So, you might think: Well, I am a nice person but he’s calling me mean when I try to set this boundary and I really want to be nice, so I guess I can’t do this. That’s just the abuse talking and the abuse fighting back. Considering that a lot of the things that you do while you’re trying to get to safety, they’re not going to feel right. I want you in this stage when you’re thinking about boundaries, to consider that nothing is going to feel right. An abusive situation is bad. None of it is going to feel good. There’s no part of it that’s going to feel good. Setting a boundary is not going to feel good. Requesting a separation is not going to feel good. There’s nothing about it that’s going to feel good.
So many women say: Well, it just didn’t feel right so I couldn’t set a boundary. What that means is, it doesn’t feel right because you’re being abused. Nothing in that situation will end up feeling right. Don’t let that stop you from getting to safety.
Step eight is: To actually hold appropriate boundaries to establish an emotionally safe home. That is tough, and it takes that support network, so it’s really important to have that support network established first. There are some examples of what an emotionally safe home looks like on the website with some links to more information there.
Step nine is: Be kind to yourself. There is information about that as well on the website.
A Checklist Can Help Sort Through The Trauma
I would really like every single BTR listener to be very familiar with the safety checklist. To know where they are on the safety checklist, to know the things that they’re really good at, maybe some of you are good at making a daily self-care plan and actually implementing it. Maybe some of you have actually taken that step and been STD tested. That’s great.
Please get familiar with the checklist and get a good idea of where you are so that you can start making progress. Schedule an appointment with one of the BTR coaches to help you understand where you’re at and what you need to do to move forward. Join Betrayal Trauma Recovery Group, which had multiple sessions per day in multiple time zones. We want you to be safe and in order to be safe, you need to know what your current situation is.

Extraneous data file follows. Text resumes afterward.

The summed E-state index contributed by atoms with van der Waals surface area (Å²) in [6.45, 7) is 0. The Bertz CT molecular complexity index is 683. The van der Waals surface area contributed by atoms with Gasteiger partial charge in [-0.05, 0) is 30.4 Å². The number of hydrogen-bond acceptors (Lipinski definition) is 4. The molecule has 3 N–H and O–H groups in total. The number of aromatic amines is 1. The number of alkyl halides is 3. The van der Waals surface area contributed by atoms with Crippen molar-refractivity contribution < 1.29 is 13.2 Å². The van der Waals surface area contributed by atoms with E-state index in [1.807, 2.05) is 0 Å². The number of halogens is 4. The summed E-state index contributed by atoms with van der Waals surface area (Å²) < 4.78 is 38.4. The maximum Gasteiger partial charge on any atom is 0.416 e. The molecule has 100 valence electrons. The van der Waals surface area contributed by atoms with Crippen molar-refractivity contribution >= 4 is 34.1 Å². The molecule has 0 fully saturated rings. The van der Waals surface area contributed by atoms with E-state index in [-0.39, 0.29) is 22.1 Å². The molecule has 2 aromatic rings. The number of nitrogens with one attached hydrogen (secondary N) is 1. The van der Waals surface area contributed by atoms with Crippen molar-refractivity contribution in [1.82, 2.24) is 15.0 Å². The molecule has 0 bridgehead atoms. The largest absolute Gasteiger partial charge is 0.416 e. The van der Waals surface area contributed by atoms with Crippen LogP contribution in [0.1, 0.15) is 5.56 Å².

I just want to tell everyone who listens that I’m so grateful that you listen because everyone who listens and gets educated ends up telling someone else about Betrayal Trauma Recovery or about the concepts that they learn here, and that makes a huge difference. Also, a huge thank you to those of you who make a monthly recurring donation. That helps immensely for me to continue podcasting for free for every woman throughout the world, so I really appreciate it.
After The Trauma Of Betrayal, It Is Important To Get Support
You can get a downloadable PDF of this checklist to give to clergy or a therapist or other people. Please help us get the word out about this checklist by telling people about it on social media, on Facebook, on Twitter, sending out links, so that everyone can be aware that this is what you do if you find out that your husband has been using pornography or if you suspect that or if you have some strange gaslighting episode where you’re like: What happened there, I don’t really understand that? This is what women need to get to safety.
So many women, they find out about their husband’s porn use, they’re paralyzed, and the only thought that comes to them is: I don’t know what to do. I don’t know what to do. I don’t want to get divorced so what should I do? And that keeps them from getting to safety. So, please help us get the word out about this.
I also appreciate all of you who have rated us on your podcasting apps. So, if you haven’t already, please go to iTunes or your other podcasting apps and give us a rating. Every single rating helps isolated women find us. Thank you for your support and until next week, stay safe out there.